“A Dream” by Edgar Allan Poe: The Contrast of Light and Dark

Rembrandt

In visions of the dark night
I have dreamed of joy departed—
But a waking dream of life and light
Hath left me broken-hearted.

Ah! what is not a dream by day
To him whose eyes are cast
On things around him with a ray
Turned back upon the past?

That holy dream—that holy dream,
While all the world were chiding,
Hath cheered me as a lovely beam
A lonely spirit guiding.

What though that light, thro’ storm and night,
So trembled from afar—
What could there be more purely bright
In Truth’s day-star?

This is a poem of contrasts and opposites, most prominently the contrast of light and dark. But there are also contrasts between sleep and awakening, past and future, and happiness and sorrow. And while there is contrast, there is also balance. Even the fact that the poem is divided into four stanzas of four lines each generates a sense of balance, harmony, and stability. So this balance of opposites is the key to this poem, in my opinion.

In the final line of the poem, Poe mentions Truth—the big Truth with a capital T. This is the proverbial Holy Grail that philosophers, poets, and artists have sought after for millennia. Poe is asserting that the Truth lies somewhere in that nebulous space between the two opposites, between the darkness and the light. And the only way that one can glimpse that space where Truth hides is to embrace both the light and the dark and bring them into balance. Think of the Yin/Yang symbol. It is a balance of light and dark, of positive and negative. Both are needed in equal parts to achieve wholeness.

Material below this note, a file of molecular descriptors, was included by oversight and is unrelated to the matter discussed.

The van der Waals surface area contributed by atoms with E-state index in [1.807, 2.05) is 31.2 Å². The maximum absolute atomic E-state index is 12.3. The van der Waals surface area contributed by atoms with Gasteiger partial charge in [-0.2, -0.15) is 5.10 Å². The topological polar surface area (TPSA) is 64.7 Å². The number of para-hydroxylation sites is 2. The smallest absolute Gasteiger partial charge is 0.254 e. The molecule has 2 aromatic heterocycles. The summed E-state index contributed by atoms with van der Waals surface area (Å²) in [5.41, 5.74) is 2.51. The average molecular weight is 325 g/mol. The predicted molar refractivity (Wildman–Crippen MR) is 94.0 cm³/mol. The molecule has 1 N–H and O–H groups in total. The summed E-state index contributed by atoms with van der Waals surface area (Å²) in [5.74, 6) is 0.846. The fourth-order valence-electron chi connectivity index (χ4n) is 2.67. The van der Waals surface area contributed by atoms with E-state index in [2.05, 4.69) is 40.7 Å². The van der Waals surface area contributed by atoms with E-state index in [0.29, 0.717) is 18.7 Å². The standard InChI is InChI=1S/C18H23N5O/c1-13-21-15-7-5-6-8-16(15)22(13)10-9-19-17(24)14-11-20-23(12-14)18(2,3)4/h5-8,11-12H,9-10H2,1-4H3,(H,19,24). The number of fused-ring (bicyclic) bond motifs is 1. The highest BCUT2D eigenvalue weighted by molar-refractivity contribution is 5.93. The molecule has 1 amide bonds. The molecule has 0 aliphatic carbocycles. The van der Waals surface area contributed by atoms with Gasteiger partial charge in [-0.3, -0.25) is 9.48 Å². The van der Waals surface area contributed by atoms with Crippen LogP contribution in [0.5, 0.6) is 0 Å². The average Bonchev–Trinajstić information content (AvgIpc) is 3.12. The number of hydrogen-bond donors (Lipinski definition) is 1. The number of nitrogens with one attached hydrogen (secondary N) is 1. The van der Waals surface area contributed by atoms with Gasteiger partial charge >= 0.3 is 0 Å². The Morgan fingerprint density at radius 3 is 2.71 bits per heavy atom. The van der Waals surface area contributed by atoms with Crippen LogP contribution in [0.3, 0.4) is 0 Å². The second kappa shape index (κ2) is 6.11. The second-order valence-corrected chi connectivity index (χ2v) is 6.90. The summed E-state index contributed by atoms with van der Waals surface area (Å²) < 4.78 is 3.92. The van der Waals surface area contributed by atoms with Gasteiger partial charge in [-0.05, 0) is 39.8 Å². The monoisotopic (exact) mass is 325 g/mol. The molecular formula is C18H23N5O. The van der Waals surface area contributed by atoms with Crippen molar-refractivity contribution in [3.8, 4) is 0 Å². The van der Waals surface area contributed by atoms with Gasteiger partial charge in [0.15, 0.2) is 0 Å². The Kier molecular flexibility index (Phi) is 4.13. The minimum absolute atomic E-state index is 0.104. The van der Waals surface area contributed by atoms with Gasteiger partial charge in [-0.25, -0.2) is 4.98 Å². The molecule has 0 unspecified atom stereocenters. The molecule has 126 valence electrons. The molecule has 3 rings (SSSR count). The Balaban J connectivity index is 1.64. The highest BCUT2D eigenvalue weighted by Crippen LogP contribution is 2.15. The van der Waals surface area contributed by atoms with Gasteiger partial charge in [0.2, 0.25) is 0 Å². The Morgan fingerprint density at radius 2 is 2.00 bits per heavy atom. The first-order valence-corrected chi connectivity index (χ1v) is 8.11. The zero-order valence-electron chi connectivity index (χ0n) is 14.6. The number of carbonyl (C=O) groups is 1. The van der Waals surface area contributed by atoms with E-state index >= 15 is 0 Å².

As we move into the dark period of the yearly cycle, we must be sure we maintain a balance of light.

Thanks for stopping by, and have a blessed day.

8 Comments

Filed under Literature

8 responses to ““A Dream” by Edgar Allan Poe: The Contrast of Light and Dark

  1. E

    I love playing with contrast and would agree with Mr. Evermore, the Truth indeed lives in between.

  2. I’ve developed this sort of “upwardly mobile” view of wholeness. What was okay at one stage of our lives might not be okay at another. The synthesis or balance is always shifting. As we get closer to the light and love of God, we’re still not perfect but better than before. So for me the very definition of “wholeness” changes.

    Btw, thanks for dropping by and looking at my piece about projection. I edited it a bit just after your visit. Maybe I could sense all the readers’ feedback without their saying anything! Twilight zone… 🙂

  3. I really love this poem, Jeff. It made me think of truth coming to light after being hidden in darkness for too long. I specifically thought about #metoo but of course Poe was writing about a more universal Truth.

    • Hi Monika. Brilliant connections, as always. I sadly must agree with you regarding #metoo. It pains me that every woman I know has suffered in this area. Hope you have a blessed Samhain.

      — Jeff

  4. markiplier

    this poem has heart i like that

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